My Own Unforeseen Struggles with Breastfeeding

By meredith, January 28, 2014 9:53 am

Thus far, my most difficult challenges of parenting have been those that I had never imagined, never knew existed. Nobody really talked about them, so I had never heard of these issues before. Take, for example, breastfeeding: I wondered if I’d be able to breastfeed.

I’d tell people that I planned to breastfeed, ‘if I was able.’ I don’t know that I knew exactly what this meant, but I think mainly I assumed that if the baby could latch, and I could keep up my supply, I would be able to breastfeed my baby. Mostly, I had heard others reference breastfeeding ‘if they were able to’, but I never really heard exactly what those potential challenges could be.

I then heard six months thrown around as a mark to accomplish. I made it there, so I decided to try and breastfeed for a year. Fast forward eleven months: I’m still breastfeeding. And as far as I know, supply hasn’t been an issue, nor has my baby’s interest in or ability to latch and feed away. In fact, at my two week check up, the midwife referred to him lovingly as ‘Mr. Boob Man.’ Yes, yes indeed, he is…

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Which leads me to my own struggles with breastfeeding. There are many of you who will read this and think that I should just count my blessings that I ‘can’ breastfeed and go with it and be grateful for it. As with all issues of motherhood, this may draw up some debate. That’s fine. I will still speak from experience.

Whether it’s from cultural pressures or society or my own desire, I made a commitment to breastfeed my baby at least for the first six months. My baby didn’t accept a bottle until he was 5.5 months old (except from me, which defeats the purpose.) Therefore I honestly couldn’t really leave him for more than an hour or two for the first five and a half months of his life. That was stressful and challenging, anxiety provoking and at times downright impossible for me.

I started to receive pressure from various loved ones to pump every day – from which I would get 2 ounces maximum, which is barely a snack for my little one. A machine just doesn’t cut it – I need my baby to drink the milk himself. Besides, it’s hard to be present and care for a little one and take care of myself while also staying at home. (At the beginning, I was feeding the little man every hour or two, then every couple of hours, for months…Sometimes it felt like all I did. All day.)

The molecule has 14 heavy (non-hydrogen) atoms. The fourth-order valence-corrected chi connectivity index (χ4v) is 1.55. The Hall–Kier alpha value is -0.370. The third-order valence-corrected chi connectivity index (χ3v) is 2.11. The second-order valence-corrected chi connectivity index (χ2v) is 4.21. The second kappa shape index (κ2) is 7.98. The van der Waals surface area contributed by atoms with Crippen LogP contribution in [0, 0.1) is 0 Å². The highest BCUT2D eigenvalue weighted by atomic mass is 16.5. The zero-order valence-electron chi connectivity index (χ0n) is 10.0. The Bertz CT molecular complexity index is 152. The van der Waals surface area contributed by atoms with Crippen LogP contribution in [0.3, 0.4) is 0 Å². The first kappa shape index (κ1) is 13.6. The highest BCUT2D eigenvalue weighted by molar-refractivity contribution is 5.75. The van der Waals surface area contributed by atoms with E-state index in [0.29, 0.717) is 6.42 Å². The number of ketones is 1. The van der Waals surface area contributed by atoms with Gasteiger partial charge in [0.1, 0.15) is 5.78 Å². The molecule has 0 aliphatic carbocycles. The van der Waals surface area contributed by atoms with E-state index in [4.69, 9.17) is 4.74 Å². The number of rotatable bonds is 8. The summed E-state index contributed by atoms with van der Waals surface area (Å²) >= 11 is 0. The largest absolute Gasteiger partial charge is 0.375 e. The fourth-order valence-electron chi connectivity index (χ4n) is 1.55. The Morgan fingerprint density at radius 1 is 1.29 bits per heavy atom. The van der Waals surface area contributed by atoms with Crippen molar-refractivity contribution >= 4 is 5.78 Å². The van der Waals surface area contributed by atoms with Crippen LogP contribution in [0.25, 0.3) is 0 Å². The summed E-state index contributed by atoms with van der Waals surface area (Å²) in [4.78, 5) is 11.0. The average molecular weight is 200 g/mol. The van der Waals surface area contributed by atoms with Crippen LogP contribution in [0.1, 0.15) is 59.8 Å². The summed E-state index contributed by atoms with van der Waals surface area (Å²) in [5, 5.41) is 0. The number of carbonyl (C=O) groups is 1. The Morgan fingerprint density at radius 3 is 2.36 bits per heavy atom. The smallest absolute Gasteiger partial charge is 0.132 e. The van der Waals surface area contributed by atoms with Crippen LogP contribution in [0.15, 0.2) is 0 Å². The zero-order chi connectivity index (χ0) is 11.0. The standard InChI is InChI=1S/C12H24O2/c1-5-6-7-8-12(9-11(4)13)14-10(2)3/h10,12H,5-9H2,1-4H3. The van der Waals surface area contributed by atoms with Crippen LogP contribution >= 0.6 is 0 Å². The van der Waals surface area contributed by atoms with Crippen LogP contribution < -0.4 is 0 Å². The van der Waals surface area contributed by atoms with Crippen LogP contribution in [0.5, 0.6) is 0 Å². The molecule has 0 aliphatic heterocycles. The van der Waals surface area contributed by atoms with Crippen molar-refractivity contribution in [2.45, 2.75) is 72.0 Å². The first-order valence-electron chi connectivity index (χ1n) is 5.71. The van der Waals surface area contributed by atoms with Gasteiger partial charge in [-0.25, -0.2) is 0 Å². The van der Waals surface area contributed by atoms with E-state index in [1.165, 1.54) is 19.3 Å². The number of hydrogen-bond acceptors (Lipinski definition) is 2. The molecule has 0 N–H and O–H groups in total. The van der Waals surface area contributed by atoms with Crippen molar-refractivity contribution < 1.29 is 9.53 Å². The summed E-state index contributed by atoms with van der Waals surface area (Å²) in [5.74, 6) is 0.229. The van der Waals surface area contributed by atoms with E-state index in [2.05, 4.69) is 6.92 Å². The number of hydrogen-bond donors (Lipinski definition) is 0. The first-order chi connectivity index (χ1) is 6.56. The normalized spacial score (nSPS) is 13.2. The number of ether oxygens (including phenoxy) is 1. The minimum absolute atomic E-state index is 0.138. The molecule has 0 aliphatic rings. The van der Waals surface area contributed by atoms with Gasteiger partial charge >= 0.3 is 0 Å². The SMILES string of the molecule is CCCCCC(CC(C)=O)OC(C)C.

Which leads me to my present situation – I left my job so I could continue to breastfeed my baby. Granted, my ortanization wasn’t the best fit in terms of culture, and I’d already essentially learned what I was going to learn from this organization, so if I didn’t necessarily want to progress through the ranks there, there wasn’t much reason to stay….

Except that it’s really hard to find a job and take care of a baby. Organizations don’t want to know that you’re a mother. One organization actually said to me ‘So, this is the first time you’re going to be away from him for an extended period of time?’ Um, yes, but can you leave that up to me to take care of? Not sure my future organization needs to worry about how I care for my family. Hmmm.

And I get those questions: ‘Why were you only there for x amount of time?’; ‘Why did you leave that organization?’; ‘What have you been DOING for the past 11 months?’ So you see it’s not easy, and yet I wouldn’t change the choices I have made. I only wish that I could’ve taken more time off from my job, or maybe that I’d already been well settled into a career and a company that I loved before having children so I’d want to go back. Or maybe I was that I was making enough money to make it worthwhile to go back to work, leave my baby at 3 months (I had to negotiate for 12 weeks, and it was completely UNPAID  anyways, which is a whole different conversation, albeit connected to this one.), and put him on formula, which wouldn’t have mattered, since he wouldn’t drink from a bottle. A friend of mine found a nanny who would dropper feed her daughter so that she could go back to work. I wasn’t able to find such a person.

It feels good to get this off my chest (no pun intended)– breastfeeding and motherhood are challenging in ways I never imagined….

2 Responses to “My Own Unforeseen Struggles with Breastfeeding”

  1. Becky says:

    Each mother struggles differently. That’s the one comfort I’ve found in this new adventure of motherhood. I am working fulltime and have also set a goal to continue “breast feeding” to at least 6 months. Additionally, I have struggled with milk production since day one. As I sit here typing, breast pump humming, multi-tasking work and this, I have to give thanks that my baby took a bottle without an issue. BUT, I also have jealousy toward those who have the ability to EBF, like you. I think that every family and baby is different. Every mom has their own battle. And finding your course for this journey is a personal experience. I have guilt that I work so much more than I see my little girl, Mer. Would it not be wonderful to work for or start an organization that supports motherhood?

  2. meredith says:

    Thank you for sharing your thoughts and experiences with us, Becky. Yes, we all have our own struggles, and I appreciate people like you that are a part of my community because we can open up and be honest with one another and support one another.

    I’m currently applying for jobs and realize what a gift it’s been to be with my little man and how hard it will be to go back – I think I will constantly be shifting priorities and rebalancing my life on a regular basis.

    It WOULD be wonderful to start an organization – I think about that often – or even doing at home counseling for other Moms would be great too….at least getting ‘back on track’ and scheduling in some activities, goals, and things for Mom again.

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